Later, she has one good day at work. One. And she decides she does not want kids because she cannot have good days like those anymore. My point is, YES it is her body and she is pro-choice. I am too. And it’s okay to not even know if she wants to have kids or not. The confusion is valid but keeping Richard not even in the know is not. Her explanation: I had to suffer a miscarriage to know I did not want kids. Did she not have this conversation with Richard before they got married? Is it also not Richard’s right to know your decision? Or atleast your doubts about it if not decision? I felt that this whole power to choose idea was not executed well.

It breaks my heart when Richard says “one of us loses out of this, and I’m sick of it always being me.” Her character may have been flaky, but the S4 finale really outdid itself when it came to mocking everything Sutton fought for to be with Richard, and mocking her character itself. That hurt.

KAT:

There’s a whole episode around astrology in the show, where it’s repeatedly shown Kat’s a Gemini. But her traits are really not. I know my fair share of astrology. She’s an Aquarius. Did they show Gemini just to represent her bisexuality? Or maybe I just read too much into it considering how Kat’s annoyance spikes up with a steep vertical post season 2.

She’s the youngest social media director at Scarlet. Is a daughter of two shrinks (repeated every episode maybe). And has an identity crisis about her black roots. Now this, I do not relate a lot with because in India, social system doesn’t just credit you on colour, but caste, sub-caste, religion, academic position, residential area and everything else one can imagine. There may be some similarities in the social structure, but looking at Kat not wanting to be identified as ‘first black social media director’ because her mother is white and father is black, and both are psychiatrists, I sort of did not expect it. Again, I cannot relate to it, so perhaps found that bit confusing.

Kat was the most likeable characters. Until she decides to run for city council. She’s 26. Not that I’m an age-ist (is that a word) but she is impulsive, irrational and most of all, inexperienced.

But the most important part that she is in the show for, is be the poster child for LGBTQ community, demanding equality. I really liked her transformation, especially with Adena. I was rooting for them. Until it became just another toxic relationship. Later, Kat realises she’s bi. And the next time she’s pegging a guy, and she seems to be into him as much as he into her but he just disappears from the show.

Her own sexual confusion apart, her character does bring out some really important issues on the table. Problems of those struggling with gender identity that interferes in their daily routine as well as hobbies, helping people come out of closet and be supportive, the prejudce against bisexuals in the lesbian community (this I did not know but I gotta find out) and perhaps promoting the freedom of simply being – Kat, the lover of people.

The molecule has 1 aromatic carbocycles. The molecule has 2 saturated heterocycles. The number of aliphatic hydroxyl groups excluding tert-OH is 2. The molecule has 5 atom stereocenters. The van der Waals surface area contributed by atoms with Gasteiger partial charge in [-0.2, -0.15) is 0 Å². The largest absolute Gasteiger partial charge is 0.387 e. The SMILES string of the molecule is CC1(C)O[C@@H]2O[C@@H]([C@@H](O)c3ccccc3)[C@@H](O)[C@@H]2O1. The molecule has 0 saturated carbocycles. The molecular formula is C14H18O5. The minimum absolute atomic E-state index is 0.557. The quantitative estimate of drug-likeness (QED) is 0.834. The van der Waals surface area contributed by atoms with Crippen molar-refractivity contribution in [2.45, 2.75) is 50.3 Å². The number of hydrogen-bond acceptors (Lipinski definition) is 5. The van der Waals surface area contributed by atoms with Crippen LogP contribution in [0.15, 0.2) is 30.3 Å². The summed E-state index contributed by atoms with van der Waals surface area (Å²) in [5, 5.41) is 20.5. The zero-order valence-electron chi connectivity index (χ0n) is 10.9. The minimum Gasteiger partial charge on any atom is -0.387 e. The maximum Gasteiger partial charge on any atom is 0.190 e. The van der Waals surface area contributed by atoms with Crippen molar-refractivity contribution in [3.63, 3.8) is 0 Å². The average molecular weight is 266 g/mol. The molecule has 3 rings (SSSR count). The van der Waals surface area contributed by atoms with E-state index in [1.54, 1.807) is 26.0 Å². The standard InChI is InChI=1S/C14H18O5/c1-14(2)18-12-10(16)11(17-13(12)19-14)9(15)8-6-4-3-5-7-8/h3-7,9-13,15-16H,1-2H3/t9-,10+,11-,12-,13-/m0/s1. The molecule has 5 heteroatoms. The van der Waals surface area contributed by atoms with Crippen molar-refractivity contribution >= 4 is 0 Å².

Her motive to do something larger for the community and society is a great one. But Kat’s attempts to be mature and solve things end up being just like her – young and not mature enough. It’s okay to make mistakes, but not willingly sabotage all that you have built in your life. Just like Jane, Kat too needs to know when to let go.

Despite repeatedly hammering the nail in the form of the line ‘shrink’s kid’, Kat is surprisingly confused and really knows how to set an example to make the wrong decisions at the worst possible times. What are the writers smoking while doing this?

While Kat’s ‘finding your own voice’ trope is fantastic and did put a lot of things into perspective for me, it was so overdone after a point that I felt sick of it. Her impulse is her downfall, and the writers did absolutely nothing to make her grow. She’s still impulsive and now dating a queer Republican after getting her father fired. Kudos, Kat!

Kat’s character was probably the best among the 3. I like how she’s open to everything but at the same time her character did not grow at all. She’s the same impulsive, emotional fool she was at the start of the show.

OVERVIEW:

It’s a great show to binge, no doubt. But the unconditionally fair treatment of these woke millennial women and glorifying their mistakes as ‘cool’ is not what I expected. Their office is a slice of heaven, their boss is an angel without wings (Jan Levinson, who knew you had it in you!), their colleagues the most understanding and their lives a modern version of SATC.

This is my dream life, not the decisions, but the life itself. The Bold Type is a show for those looking for a Utopia to escape in an alternate reality where everything they do is validated, coddled and friends are more blood-bound soulmates, couple of notches way higher than just sisters from another misters.

Created by former showrunner Sarah Watson, the drama has had three of those change over its run, and it is evident in S4. As the show returns from final season, I look forward to more of Alex, Jacqueline, Oliver and Richard finding happiness. As for these three, they have the ‘wokeness’ immunity. I’m sure they’ll be fine.